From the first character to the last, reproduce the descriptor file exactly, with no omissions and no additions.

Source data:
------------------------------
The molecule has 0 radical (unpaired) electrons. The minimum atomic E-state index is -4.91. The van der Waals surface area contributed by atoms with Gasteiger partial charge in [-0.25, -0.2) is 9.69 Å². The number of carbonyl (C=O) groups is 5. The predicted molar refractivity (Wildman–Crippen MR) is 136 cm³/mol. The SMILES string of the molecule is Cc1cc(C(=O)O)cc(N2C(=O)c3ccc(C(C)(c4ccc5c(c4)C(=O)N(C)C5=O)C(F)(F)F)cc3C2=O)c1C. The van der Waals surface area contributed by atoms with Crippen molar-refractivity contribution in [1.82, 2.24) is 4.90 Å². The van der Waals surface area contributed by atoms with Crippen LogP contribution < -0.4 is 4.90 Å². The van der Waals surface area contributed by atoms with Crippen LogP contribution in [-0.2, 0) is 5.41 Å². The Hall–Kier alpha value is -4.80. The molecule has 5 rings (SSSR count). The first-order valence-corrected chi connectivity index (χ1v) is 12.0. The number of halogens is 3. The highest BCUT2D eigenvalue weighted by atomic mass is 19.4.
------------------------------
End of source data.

The molecule has 0 radical (unpaired) electrons. The minimum atomic E-state index is -4.91. The van der Waals surface area contributed by atoms with Gasteiger partial charge in [-0.25, -0.2) is 9.69 Å². The number of carbonyl (C=O) groups is 5. The predicted molar refractivity (Wildman–Crippen MR) is 136 cm³/mol. The SMILES string of the molecule is Cc1cc(C(=O)O)cc(N2C(=O)c3ccc(C(C)(c4ccc5c(c4)C(=O)N(C)C5=O)C(F)(F)F)cc3C2=O)c1C. The van der Waals surface area contributed by atoms with Crippen molar-refractivity contribution in [1.82, 2.24) is 4.90 Å². The van der Waals surface area contributed by atoms with Crippen LogP contribution < -0.4 is 4.90 Å². The van der Waals surface area contributed by atoms with Crippen LogP contribution in [-0.2, 0) is 5.41 Å². The Hall–Kier alpha value is -4.80. The molecule has 5 rings (SSSR count). The first-order valence-corrected chi connectivity index (χ1v) is 12.0. The number of halogens is 3. The highest BCUT2D eigenvalue weighted by atomic mass is 19.4.